Trinity Home
Trinity Home
Year 6 Prep School Boys at their Academic Exhibition

Click to download a brochure on the Primary Years Programme at Trinity

Click to view the Primary Years Programme Curriculum Framework


Trinity Grammar School understands the importance of making a good beginning. From the significant foundation years of schooling, boys are provided with opportunities to develop in mind, body and spirit. The boys’ needs are met by a differentiated, inquiry based curriculum, delivered by motivated, creative and caring classroom teachers using exceptional facilities and resources.

At the core of this is the International Baccalaureate Primary Years Programme (IB PYP) which guides boys to become independent inquiry learners. The PYP, for students from Pre-Kindergarten to Year 6, focuses on the development of the whole child, in the classroom and in the world outside. It offers a framework that meets the academic, social, physical, emotional and cultural needs of each child.

Delivering the NSW Education Standards Authority (NESA) curriculum outcomes, the PYP Programme adopts a comprehensive approach to learning with a global perspective. Based on an inquiry learning model, the PYP gives your son ownership of his learning to develop his research and critical thinking skills. He will be able to pursue his own interests and make meaningful connections with what he is learning to his home, the community and the world. This breadth of experience will help him to become a socially conscious, internationally minded and independent learner.

The Kindergarten to Year 6 Curriculum in New South Wales is defined in terms of the following key learning areas:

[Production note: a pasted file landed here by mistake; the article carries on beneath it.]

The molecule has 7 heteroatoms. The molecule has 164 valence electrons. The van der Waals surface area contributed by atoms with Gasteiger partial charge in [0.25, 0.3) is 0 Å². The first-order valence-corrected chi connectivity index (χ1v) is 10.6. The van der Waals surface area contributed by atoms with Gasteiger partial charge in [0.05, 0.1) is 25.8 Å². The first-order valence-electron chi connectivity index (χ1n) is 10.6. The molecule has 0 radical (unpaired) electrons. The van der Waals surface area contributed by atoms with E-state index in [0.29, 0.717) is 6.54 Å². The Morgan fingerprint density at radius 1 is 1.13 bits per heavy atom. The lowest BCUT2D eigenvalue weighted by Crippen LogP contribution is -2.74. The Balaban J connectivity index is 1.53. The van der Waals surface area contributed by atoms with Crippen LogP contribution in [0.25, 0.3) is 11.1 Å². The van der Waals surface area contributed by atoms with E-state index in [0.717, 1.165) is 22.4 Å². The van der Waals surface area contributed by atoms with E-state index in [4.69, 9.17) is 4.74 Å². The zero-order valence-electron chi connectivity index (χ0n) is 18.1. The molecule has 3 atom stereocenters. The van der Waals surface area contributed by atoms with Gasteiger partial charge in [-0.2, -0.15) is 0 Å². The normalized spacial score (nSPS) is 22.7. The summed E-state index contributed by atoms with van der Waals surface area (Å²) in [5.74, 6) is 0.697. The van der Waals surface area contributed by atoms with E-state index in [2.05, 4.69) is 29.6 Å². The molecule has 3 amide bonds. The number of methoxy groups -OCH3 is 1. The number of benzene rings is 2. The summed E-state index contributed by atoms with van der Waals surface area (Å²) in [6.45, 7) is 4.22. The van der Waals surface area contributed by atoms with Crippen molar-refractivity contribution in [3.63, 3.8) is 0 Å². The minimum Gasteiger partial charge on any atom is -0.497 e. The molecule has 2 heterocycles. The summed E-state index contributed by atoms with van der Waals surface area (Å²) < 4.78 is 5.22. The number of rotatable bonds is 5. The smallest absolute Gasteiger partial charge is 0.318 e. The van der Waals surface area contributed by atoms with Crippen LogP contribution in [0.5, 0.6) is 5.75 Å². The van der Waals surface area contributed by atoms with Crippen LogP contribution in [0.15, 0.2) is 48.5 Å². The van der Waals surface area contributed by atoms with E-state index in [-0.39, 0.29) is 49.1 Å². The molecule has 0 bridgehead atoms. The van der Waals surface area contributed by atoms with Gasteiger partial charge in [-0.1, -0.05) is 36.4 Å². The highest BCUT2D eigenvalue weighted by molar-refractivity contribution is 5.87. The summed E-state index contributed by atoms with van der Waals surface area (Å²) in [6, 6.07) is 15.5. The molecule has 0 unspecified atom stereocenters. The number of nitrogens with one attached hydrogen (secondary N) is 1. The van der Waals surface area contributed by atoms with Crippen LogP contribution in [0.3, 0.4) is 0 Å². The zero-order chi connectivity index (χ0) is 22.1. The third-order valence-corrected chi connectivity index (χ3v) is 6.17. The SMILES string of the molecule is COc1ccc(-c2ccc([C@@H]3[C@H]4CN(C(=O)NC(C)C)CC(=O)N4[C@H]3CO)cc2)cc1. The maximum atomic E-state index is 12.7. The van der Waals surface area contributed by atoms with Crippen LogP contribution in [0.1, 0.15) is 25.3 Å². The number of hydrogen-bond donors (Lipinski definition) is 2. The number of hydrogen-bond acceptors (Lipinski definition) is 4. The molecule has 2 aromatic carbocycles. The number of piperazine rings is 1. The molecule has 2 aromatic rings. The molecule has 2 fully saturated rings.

> English
> Mathematics
> Science (incorporating Technology)
> Human Society and its Environment (History and Geography)
> Personal Development, Health and Physical Education
> Creative Arts
> Languages

Foundation Statements help teachers manage the curriculum effectively by describing the state-wide common curriculum requirements and prioritising what needs to be taught in all primary schools. The key learning areas (KLAs) and the NESA’s syllabuses remain at the core of planning and programming within the PYP framework.

The boys at the Preparatory School benefit from caring, experienced, motivated, creative, highly-trained teachers interested in each student as an individual. Specialist teachers in Personal Development, Health & Physical Education, Music, Visual Arts, a language other than English and Christian Studies support classroom teachers to deliver appropriate curriculum to all students. In addition to PE, all students from Pre-K to Year 6 participate in a weekly FAST (Fundamental and Active Skills at Trinity) session. FAST is a research-based programme that aims to increase students’ Fundamental Movement Skills (FMS) and physical activity both exclusively and inclusively of PE lessons. The Trinity Educational Support Services (T.E.S.S.) Department provides Gifted and Talented Educators, Literacy and Numeracy Support teachers, as well as English as an Additional Language teachers to assess, monitor and support the needs of each child. The School's language other than English (LOTE) is Mandarin. Mandarin is commenced intensively in Pre-Kindergarten and continued at a maintenance level through to Year 6 and is available through the Middle and Senior Schools.